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Close to our hearts: Dinner with a former Au Pair

Posted by David on July 29, 2013 in Parenting, Stone, Twins, Ty |

Tonight we had the pleasure of having dinner with one of our first Au Pairs, Kookai.

The twins are almost as tall as Kookai these days!

The twins are almost as tall as Kookai these days!

Now living in Connecticut and married, Kookai was actually Au Pair number 2 for us – yet in so many ways set our expectations super high for future Au Pairs. We’ve had 8 Au Pairs since the twins were born and we’ve appreciated the effort and care each have tried to provide for Stone and Ty during their time, but some (like Kookai) established strong ties to the family that will always keep them a little closer to our hearts.

I’m not sure Kookai even knows or understands how important she was to us when she became our Au Pair in 2006 when the boys were only 9 months old. Renee and I were both like so many other parents of twins – paddling furiously trying to keep our heads above water with all the new demands. Throw into the mix my attempts at launching a start-up and a tumultuous initial experience with our first Au Pair from Poland and you had two parents near wits-end when we connected with Kookai.

When we hired our first Au Pair from Poland, we admittedly did not put enough time or thought into the hire. Frankly, we were desperate for any help we could find and the fact that we were able to match with a girl who was willing and able to join us was fine with us. Being naive, we didn’t know or understand that she might have an anterior motive to taking the position – that is, to find an American to marry so she can stay in the US. Suffice to say, Au Pair #1 wound up in a relationship with a soldier from Yelm that left us feeling very uncomfortable (mostly because he was unwilling to meet us in person and refused to pick her up in front of our house). So we agreed to part ways and we had to find a new replacement quickly.

Kookai’s application immediately intrigued me. Her childcare experience consisted of helping out at an orphanage run by an American woman in Thailand so she was very familiar with American child-rearing principals (and more importantly, songs such as Old McDonald!). Also impressive: she majored in English in her university and her application was very well-written. We emailed Kookai and arranged for a phone interview – her English was as strong verbally as it was written and we were impressed by her personality and experience and offered her the position. Luckily for us she accepted.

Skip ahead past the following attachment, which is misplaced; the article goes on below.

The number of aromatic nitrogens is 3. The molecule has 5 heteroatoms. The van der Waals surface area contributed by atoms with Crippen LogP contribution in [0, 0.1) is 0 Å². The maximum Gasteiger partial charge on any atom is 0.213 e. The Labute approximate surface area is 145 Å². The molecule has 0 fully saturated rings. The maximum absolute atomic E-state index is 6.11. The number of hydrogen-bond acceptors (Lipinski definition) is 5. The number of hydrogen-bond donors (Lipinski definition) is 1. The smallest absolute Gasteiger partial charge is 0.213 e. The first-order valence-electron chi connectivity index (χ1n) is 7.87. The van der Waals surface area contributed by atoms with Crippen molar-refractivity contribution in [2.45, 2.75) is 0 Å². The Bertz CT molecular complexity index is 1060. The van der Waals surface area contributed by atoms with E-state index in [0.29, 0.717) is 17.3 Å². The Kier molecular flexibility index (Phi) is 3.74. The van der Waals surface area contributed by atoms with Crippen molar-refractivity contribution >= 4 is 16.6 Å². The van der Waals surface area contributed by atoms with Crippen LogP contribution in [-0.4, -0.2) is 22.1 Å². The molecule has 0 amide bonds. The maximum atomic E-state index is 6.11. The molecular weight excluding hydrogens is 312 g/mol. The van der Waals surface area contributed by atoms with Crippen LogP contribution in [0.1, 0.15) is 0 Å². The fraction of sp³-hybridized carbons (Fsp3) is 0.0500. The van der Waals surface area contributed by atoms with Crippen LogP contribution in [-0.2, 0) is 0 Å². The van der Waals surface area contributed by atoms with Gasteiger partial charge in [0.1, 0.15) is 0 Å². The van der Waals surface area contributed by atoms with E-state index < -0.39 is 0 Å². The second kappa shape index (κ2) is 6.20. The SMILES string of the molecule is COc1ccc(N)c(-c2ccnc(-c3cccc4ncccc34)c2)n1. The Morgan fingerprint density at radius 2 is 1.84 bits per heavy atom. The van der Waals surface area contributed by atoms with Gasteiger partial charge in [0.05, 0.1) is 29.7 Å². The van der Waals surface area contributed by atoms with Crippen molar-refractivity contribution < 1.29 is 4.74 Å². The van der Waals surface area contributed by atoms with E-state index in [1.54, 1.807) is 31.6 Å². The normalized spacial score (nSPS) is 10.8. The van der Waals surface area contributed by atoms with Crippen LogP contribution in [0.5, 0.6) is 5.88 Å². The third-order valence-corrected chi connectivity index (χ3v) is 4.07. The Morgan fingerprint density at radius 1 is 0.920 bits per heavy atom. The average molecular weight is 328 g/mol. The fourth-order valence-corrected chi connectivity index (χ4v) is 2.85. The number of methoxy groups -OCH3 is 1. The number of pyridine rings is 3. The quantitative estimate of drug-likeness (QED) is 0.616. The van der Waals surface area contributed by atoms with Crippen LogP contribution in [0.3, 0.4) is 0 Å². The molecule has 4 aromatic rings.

She arrived in the US on September 18, 2006. I remember picking her up from Seatac Airport and thinking to myself that this young woman has no idea how important she was for the future welfare of our family. We desperately needed someone who could step in with the childcare help immediately (and calmly). And Kookai more than delivered. Nothing ever rattled or flustered her – no matter the situation. Given the chaos that came from twin babies, this was a welcome reprise. And an even bigger bonus was she loved to cook – and would often treat Renee and I to full Thai meals – far better than anything we had in restaurants. Her love for cooking also helped with the boys. She successfully got them to eat a full complement of fruits and veggies (something we’ve never been able to duplicate) in their meals. We also have fond memories of little Kookai (she can’t be more than 5’1) pushing the boys in their double jogger up our very steep hill every day.

Thanks to Facebook we’ve been able to stay in touch with Kookai and she has been great about getting together with us during her visits back to Seattle. She is now a full time nanny for a family in Connecticut but never forgets her first American family and for that I’m very grateful. Even though the boys don’t remember her as their Au Pair they very much know who Kookai is and understand the special role she played in their lives.

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